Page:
21
Oct
09

Deeper Themes

A recent Grognardia post about Tolkien and Howard proposes that “as the years have worn on, [RPGs have] become more focused on surface elements of their supposed inspirations than on their deeper themes.” Commenters on the post discuss whether RPGs need or benefit from deeper themes, and a different guy called James suggests:

Players & DM’s will create their own thematic elements. Hopefully, there will be some synergy here, but, an amusing exercise might be to ask your players, after a year or so of play, how they would describe the deeper elements within the campaign.

I’ll bite! I think the amusingness is supposed to come from the match or lack thereof between what the DM sees as the themes and what the players do, so let’s have our DMs wait to weigh in on the themes until the players have had a chance. Here, though, are what I’d identify as the themes of Eric’s Glantri campaign:

– Mortality. Arguably this is not unique to Glantri, but is the theme of any old-school campaign that starts at first level. Nevertheless, our experience of play is shaped largely by the extreme transience of the adventurers involved.

– Belief. This relates to mortality in the usual way religions do; also in that it creates the need to regularly introduce new cleric PCs, which makes “what is the nature of your faith” an oft-asked question, and that the cult of the Boss is all about meeting an untimely end. The existence of that cult has also provoked interactions with other Glantrian religions, further exploring this theme.

– Family history. This is the one that seems to most emerge from Eric’s side of the screen rather than ours. As a player, though, I’ve been intrigued and impressed by the way that doors in the Caves of Chaos are marked with crests of different branches of the D’Amberville family, for example. So far this theme hasn’t been used much by players, although the arrival of Francois’s brother as a PC may change that.

Do y’all agree or disagree with these, and what do you think are the themes of the White Sandbox or James’ With Great Power game?

(We might need to have the ‘what is a theme’ conversation too.)


3 Responses to “Deeper Themes”


  1. October 22, 2009 at 4:16 pm

    I agree with you, Tavis. I find it interesting that these themes have developed with little conscious effort or intervention on my part, as the players are rummaging around in a sandbox of retooled published D&D modules rather than a pre-planned, DM-generated storyline. The noble families are a thread I’ve integrated into the setting to explain the prevalence of magic-filled dungeons, while the religious angle is a mish-mosh of player-generated material and pregenerated NPCs from the Keep on the Borderlands. And as you rightly note, any old-school D&D game with first level characters must deal with the consequences of mortality.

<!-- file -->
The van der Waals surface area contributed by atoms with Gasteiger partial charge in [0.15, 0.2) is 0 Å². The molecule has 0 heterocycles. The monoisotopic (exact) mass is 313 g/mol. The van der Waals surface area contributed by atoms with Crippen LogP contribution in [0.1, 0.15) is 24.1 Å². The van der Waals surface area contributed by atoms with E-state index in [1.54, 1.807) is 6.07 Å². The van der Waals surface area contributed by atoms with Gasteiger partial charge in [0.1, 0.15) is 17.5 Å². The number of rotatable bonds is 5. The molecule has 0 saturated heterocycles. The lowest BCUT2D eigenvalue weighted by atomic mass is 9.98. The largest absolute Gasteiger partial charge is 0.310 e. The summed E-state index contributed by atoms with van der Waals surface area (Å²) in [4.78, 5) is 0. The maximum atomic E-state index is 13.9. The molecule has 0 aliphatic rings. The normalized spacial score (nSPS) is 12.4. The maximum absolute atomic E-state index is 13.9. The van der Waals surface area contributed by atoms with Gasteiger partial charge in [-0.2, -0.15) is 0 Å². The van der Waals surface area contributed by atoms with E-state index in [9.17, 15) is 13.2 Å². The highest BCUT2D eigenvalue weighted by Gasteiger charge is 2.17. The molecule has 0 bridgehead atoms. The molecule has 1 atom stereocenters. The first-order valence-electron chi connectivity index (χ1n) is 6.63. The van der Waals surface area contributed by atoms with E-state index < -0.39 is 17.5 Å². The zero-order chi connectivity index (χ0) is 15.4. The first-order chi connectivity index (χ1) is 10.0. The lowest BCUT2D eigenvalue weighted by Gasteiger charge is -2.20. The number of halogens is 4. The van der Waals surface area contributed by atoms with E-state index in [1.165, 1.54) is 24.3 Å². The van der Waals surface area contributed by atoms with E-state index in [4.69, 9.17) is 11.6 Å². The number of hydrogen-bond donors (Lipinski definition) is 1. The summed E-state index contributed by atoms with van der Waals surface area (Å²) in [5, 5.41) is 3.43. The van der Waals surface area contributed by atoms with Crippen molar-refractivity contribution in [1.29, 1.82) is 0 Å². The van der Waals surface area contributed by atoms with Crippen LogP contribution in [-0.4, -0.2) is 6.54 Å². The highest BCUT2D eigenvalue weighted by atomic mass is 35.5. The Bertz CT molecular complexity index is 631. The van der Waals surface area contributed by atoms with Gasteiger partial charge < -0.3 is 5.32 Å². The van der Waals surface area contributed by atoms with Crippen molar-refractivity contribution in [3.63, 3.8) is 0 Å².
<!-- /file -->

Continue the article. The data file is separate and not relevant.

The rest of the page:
The White Sandbox game deals in large part with matters of allegiance and trust. We’ve made all sorts of bargains with various factions and their leaders, not to mention certain sentient swords, and dealt with the consequences, irregularities and occasional failures of those bargains. Examples include Chrystos’ efforts to weasel around the terms of his pact with Patriarch Zekon, or the breakdown of our dealing with the Patriarch of the Dark One. We even have John Fighter’s background as a lost prince; now that his memories are restored, he has to deal with his obligations to his kingdom sooner or later…

  2. October 22, 2009 at 4:20 pm

    The broad theme of Gygaxian D&D in general seems to be: “Persistence, creativity, and luck can solve any problem, usually creating worse ones in the process.”

  3. 3 maldoor
    October 23, 2009 at 1:32 pm

    One emergent theme in the red box game has been various ways logic (or narration) and chance battle for our attention.

    First in the archetypal set-up of the sandbox, where forces of the old, chaotic non-human-centric universe are battling with the newer age of human-led order. As players we have curiously not delved into what this means in the setting.

    In direction: sessions where we focus on the (relatively) linear, pre-determined (by Mr. Jaquays) exploration of the dungeon, and sessions where we instead explore and invent the fuller bounds of the setting.

    In group dynamics: the tension between individual action and having a caller, particularly in problem solving and negotiations.

    Randomness in rule set: where we are letting the dice tell the story versus a by-the-book interpretation of events.

    This last thing is most interesting for me, and obviously for the DM. It is fun to see where the dice can be inserted to shake things up. In the last session, my character Maldoor cast a limited wish spell. The DM asked if after reading the scroll and feeling the very warp and weft of reality ready to be re-woven, if Maldoor wanted to proceed with the wish as planned, or had some other thing in mind.

    I decided the temptation would truly be terrible, especially for such a low-level magic-user, and rolled a saving throw (I decided on a 2 in 20 chance that he would be overcome with greed and power). Maldoor made the throw, but I personally enjoyed the moment more because I had introduced some randomness.

    It is easy to argue too many random rolls spoils the reward schedule, but adding a judicious number of random moments adds to the fun. Of course this has to work both ways: players and DMs have to roll both for and against themselves, and be ready to “play through” whatever the dice provide. As each session goes by I think the group is coming closer to a shared feeling of where the right balance lies (for us as a troupe).


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